Directory of U.S. Military Rockets and Missiles
Copyright © 2002-2003 Andreas Parsch


In the mid-1980s the U.S. Navy had a requirement for an advanced long-range air-to-air missile to replace the aging AIM-54 Phoenix. The projected AAAM (Advanced Air-to-Air Missile) was to be significantly smaller and lighter than the Phoenix, but was to have a longer range and a speed of at least Mach 3. Some key technologies for these goals (like integral rocket/ramjet propulsion and multimode (radar/IR) guidance) had been evaluated by the U.S. Naval Weapons Center (NWC) at China Lake during 1983 in the ACIMD (Advanced Common Intercept Missile Demonstration) program. ACIMD test missiles were built, but not flown before program cancellation. In late 1987, two contractor teams were selected as finalists for AAAM evaluation, these being Hughes/Raytheon and General Dynamics/Westinghouse.

Photo: U.S. Navy
ACIMD missile

The Hughes/Raytheon AAAM was based on the ACIMD design, and used a hybrid solid-rocket/ramjet propulsion system which offered higher speeds at maximum range. It was designed to use an inertial mid-course guidance with command updates (similar to the AIM-120 AMRAAM), and a dual-mode (active-radar/infrared) seeker for terminal homing.

Image: Hughes/Raytheon
YAIM-152A (Hughes/Raytheon design)

GD/Westinghouse offered a significantly smaller design using a multiple-pulse solid-propellant rocket motor for propulsion. It had an inertial navigation system with dual-band semi-active radar homing for mid-course guidance and an electro-optical sensor for autonomous terminal homing. A backup IR seeker was also envisioned in case the primary EO guidance would fail. The launching aircraft would use a targeting pod with forward and aft radar so that the aircraft would not need to fly towards the target to illuminate it.

Photo: Alain Ratinaud
YAIM-152A (GD/Westinghouse design)

The AAAM was planned in the late 1980s as defense against Soviet Tu-22M Backfire and Tu-160 Blackjack long-range supersonic bombers. However, after the end of the Cold War this threat has effectively vanished and therefore the AAAM program was cancelled in 1992, before any of the designs had been selected for development. Shortly before cancellation, the official designation YAIM-152A had been allocated to the projected AAAM prototypes (the designation "AIM-155" as used in source [3] is definitely incorrect). Since the termination of AAAM, the U.S. Navy relies on longer-range developments of the AIM-120 AMRAAM (like the AIM-120C-7) to replace the AIM-54 Phoenix from about 2007.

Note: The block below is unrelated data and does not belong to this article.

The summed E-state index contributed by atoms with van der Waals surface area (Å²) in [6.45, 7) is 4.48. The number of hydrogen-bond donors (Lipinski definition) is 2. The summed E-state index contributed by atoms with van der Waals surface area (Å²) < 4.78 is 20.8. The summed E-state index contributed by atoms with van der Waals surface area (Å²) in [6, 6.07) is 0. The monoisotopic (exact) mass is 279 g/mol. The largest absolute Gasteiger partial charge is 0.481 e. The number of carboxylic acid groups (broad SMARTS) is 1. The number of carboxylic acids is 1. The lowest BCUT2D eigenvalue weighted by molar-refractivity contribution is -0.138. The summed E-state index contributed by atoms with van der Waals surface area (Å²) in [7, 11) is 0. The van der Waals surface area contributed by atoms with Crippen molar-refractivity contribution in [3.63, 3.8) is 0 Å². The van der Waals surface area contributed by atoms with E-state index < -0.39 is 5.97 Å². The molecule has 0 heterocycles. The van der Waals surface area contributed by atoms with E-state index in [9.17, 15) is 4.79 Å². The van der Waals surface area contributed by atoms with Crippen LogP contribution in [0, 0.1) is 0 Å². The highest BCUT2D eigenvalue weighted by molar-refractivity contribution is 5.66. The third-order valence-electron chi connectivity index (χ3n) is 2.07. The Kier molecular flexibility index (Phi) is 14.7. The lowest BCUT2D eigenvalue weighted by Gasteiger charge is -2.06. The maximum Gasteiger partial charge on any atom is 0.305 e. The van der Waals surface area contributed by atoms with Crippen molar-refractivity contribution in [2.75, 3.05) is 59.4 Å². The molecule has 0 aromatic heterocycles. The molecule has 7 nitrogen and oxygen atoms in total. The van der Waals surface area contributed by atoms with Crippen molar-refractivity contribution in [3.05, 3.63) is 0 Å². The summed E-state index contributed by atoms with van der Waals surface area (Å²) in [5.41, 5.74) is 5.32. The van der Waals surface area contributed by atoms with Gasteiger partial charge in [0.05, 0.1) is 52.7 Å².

No YAIM-152A missiles were ever built. Figures given below are estimates and/or design requirements.

Data for YAIM-152A:

Length3.66 m (12 ft)
DiameterHughes/Raytheon: 23 cm (9 in)
GD/Westinghouse: 14 cm (5.5 in)
WeightHughes/Raytheon: < 300 kg (660 lb)
GD/Westinghouse: 172 kg (380 lb)
SpeedMach 3+
Range> 185 km (100 nm)
PropulsionHughes/Raytheon: integral rocket/ramjet engine
GD/Westinghouse: multiple-pulse solid-propellant rocket
Warhead14-23 kg (30-50 lb) blast-fragmentation

Main Sources

[1] Norman Polmar: "The Naval Institute Guide to the Ship and Aircraft of the U.S. Fleet", 15th ed., Naval Institute Press, 1993
[2] Bernard Blake (ed.): "Jane's Weapon Systems 1987-88", Jane's, 1988
[3] Ruud Deurenberg: "Advanced Air-to-Air Missile (AAAM)", 1998

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Last Updated: 19 January 2003